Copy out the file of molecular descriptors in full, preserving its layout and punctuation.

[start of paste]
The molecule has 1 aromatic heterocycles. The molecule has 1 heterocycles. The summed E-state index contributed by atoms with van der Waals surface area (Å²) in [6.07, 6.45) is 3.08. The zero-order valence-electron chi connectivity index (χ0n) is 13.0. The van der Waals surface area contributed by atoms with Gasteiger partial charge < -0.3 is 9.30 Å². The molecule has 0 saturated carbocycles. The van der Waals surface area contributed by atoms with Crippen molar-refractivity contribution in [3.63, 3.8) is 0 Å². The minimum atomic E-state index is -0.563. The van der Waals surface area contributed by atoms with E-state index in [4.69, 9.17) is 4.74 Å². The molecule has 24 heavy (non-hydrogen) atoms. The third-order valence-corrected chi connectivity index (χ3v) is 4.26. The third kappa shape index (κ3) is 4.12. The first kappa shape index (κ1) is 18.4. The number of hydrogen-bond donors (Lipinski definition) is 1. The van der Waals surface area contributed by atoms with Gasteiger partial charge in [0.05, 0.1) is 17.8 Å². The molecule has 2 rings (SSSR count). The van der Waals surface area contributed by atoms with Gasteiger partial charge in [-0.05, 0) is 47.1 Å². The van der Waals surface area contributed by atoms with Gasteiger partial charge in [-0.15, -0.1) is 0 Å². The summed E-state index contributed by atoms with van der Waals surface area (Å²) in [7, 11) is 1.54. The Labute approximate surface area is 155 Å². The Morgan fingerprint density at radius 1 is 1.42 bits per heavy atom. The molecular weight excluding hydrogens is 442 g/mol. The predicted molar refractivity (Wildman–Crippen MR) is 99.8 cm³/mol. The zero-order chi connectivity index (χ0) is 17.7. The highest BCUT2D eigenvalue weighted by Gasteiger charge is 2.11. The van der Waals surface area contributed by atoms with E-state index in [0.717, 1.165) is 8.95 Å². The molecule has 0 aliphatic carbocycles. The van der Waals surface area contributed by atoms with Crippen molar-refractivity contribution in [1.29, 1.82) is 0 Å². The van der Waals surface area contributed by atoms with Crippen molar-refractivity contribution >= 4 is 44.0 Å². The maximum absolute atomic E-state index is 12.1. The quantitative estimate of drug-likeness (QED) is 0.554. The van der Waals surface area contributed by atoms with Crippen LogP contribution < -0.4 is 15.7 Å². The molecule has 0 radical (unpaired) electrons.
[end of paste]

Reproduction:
The molecule has 1 aromatic heterocycles. The molecule has 1 heterocycles. The summed E-state index contributed by atoms with van der Waals surface area (Å²) in [6.07, 6.45) is 3.08. The zero-order valence-electron chi connectivity index (χ0n) is 13.0. The van der Waals surface area contributed by atoms with Gasteiger partial charge < -0.3 is 9.30 Å². The molecule has 0 saturated carbocycles. The van der Waals surface area contributed by atoms with Crippen molar-refractivity contribution in [3.63, 3.8) is 0 Å². The minimum atomic E-state index is -0.563. The van der Waals surface area contributed by atoms with E-state index in [4.69, 9.17) is 4.74 Å². The molecule has 24 heavy (non-hydrogen) atoms. The third-order valence-corrected chi connectivity index (χ3v) is 4.26. The third kappa shape index (κ3) is 4.12. The first kappa shape index (κ1) is 18.4. The number of hydrogen-bond donors (Lipinski definition) is 1. The van der Waals surface area contributed by atoms with Gasteiger partial charge in [0.05, 0.1) is 17.8 Å². The molecule has 2 rings (SSSR count). The van der Waals surface area contributed by atoms with Gasteiger partial charge in [-0.05, 0) is 47.1 Å². The van der Waals surface area contributed by atoms with Gasteiger partial charge in [-0.15, -0.1) is 0 Å². The summed E-state index contributed by atoms with van der Waals surface area (Å²) in [7, 11) is 1.54. The Labute approximate surface area is 155 Å². The Morgan fingerprint density at radius 1 is 1.42 bits per heavy atom. The molecular weight excluding hydrogens is 442 g/mol. The predicted molar refractivity (Wildman–Crippen MR) is 99.8 cm³/mol. The zero-order chi connectivity index (χ0) is 17.7. The highest BCUT2D eigenvalue weighted by Gasteiger charge is 2.11. The van der Waals surface area contributed by atoms with E-state index in [0.717, 1.165) is 8.95 Å². The molecule has 0 aliphatic carbocycles. The van der Waals surface area contributed by atoms with Crippen molar-refractivity contribution in [1.29, 1.82) is 0 Å². The van der Waals surface area contributed by atoms with Crippen molar-refractivity contribution >= 4 is 44.0 Å². The maximum absolute atomic E-state index is 12.1. The quantitative estimate of drug-likeness (QED) is 0.554. The van der Waals surface area contributed by atoms with Crippen LogP contribution < -0.4 is 15.7 Å². The molecule has 0 radical (unpaired) electrons.